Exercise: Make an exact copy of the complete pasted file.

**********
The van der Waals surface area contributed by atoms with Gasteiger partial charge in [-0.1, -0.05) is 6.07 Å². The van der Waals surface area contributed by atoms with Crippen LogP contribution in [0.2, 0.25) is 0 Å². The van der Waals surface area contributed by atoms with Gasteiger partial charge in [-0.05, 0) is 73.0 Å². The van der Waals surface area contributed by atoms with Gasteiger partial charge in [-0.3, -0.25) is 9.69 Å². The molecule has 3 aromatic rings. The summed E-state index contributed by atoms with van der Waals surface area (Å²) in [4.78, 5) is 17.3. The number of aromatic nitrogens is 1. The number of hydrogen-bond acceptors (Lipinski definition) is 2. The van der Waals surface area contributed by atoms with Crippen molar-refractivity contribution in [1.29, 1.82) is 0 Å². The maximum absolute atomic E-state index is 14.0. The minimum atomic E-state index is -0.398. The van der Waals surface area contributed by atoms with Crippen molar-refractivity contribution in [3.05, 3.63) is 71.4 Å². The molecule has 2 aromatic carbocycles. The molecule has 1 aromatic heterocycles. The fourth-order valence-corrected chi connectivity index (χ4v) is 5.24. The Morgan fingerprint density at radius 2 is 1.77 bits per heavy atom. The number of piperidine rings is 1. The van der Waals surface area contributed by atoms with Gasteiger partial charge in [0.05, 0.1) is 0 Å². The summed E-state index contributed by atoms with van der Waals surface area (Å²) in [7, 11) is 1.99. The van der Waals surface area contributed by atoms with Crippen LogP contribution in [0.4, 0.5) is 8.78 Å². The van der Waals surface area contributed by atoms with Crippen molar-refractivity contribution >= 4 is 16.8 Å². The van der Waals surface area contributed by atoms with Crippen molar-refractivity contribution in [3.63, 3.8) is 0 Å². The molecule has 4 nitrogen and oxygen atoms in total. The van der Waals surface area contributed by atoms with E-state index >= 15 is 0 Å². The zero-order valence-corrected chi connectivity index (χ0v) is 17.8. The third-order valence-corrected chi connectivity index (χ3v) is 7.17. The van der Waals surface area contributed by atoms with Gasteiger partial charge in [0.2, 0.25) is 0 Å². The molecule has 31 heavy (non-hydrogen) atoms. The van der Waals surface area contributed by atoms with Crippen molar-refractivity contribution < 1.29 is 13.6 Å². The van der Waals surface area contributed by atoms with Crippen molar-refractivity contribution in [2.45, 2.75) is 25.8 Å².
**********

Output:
The van der Waals surface area contributed by atoms with Gasteiger partial charge in [-0.1, -0.05) is 6.07 Å². The van der Waals surface area contributed by atoms with Crippen LogP contribution in [0.2, 0.25) is 0 Å². The van der Waals surface area contributed by atoms with Gasteiger partial charge in [-0.05, 0) is 73.0 Å². The van der Waals surface area contributed by atoms with Gasteiger partial charge in [-0.3, -0.25) is 9.69 Å². The molecule has 3 aromatic rings. The summed E-state index contributed by atoms with van der Waals surface area (Å²) in [4.78, 5) is 17.3. The number of aromatic nitrogens is 1. The number of hydrogen-bond acceptors (Lipinski definition) is 2. The van der Waals surface area contributed by atoms with Crippen molar-refractivity contribution in [1.29, 1.82) is 0 Å². The maximum absolute atomic E-state index is 14.0. The minimum atomic E-state index is -0.398. The van der Waals surface area contributed by atoms with Crippen molar-refractivity contribution in [3.05, 3.63) is 71.4 Å². The molecule has 2 aromatic carbocycles. The molecule has 1 aromatic heterocycles. The fourth-order valence-corrected chi connectivity index (χ4v) is 5.24. The Morgan fingerprint density at radius 2 is 1.77 bits per heavy atom. The number of piperidine rings is 1. The van der Waals surface area contributed by atoms with Gasteiger partial charge in [0.05, 0.1) is 0 Å². The summed E-state index contributed by atoms with van der Waals surface area (Å²) in [7, 11) is 1.99. The van der Waals surface area contributed by atoms with Crippen LogP contribution in [0.4, 0.5) is 8.78 Å². The van der Waals surface area contributed by atoms with Crippen molar-refractivity contribution >= 4 is 16.8 Å². The van der Waals surface area contributed by atoms with Crippen molar-refractivity contribution in [3.63, 3.8) is 0 Å². The molecule has 4 nitrogen and oxygen atoms in total. The van der Waals surface area contributed by atoms with E-state index >= 15 is 0 Å². The zero-order valence-corrected chi connectivity index (χ0v) is 17.8. The third-order valence-corrected chi connectivity index (χ3v) is 7.17. The van der Waals surface area contributed by atoms with Gasteiger partial charge in [0.2, 0.25) is 0 Å². The molecule has 31 heavy (non-hydrogen) atoms. The van der Waals surface area contributed by atoms with Crippen molar-refractivity contribution < 1.29 is 13.6 Å². The van der Waals surface area contributed by atoms with Crippen molar-refractivity contribution in [2.45, 2.75) is 25.8 Å².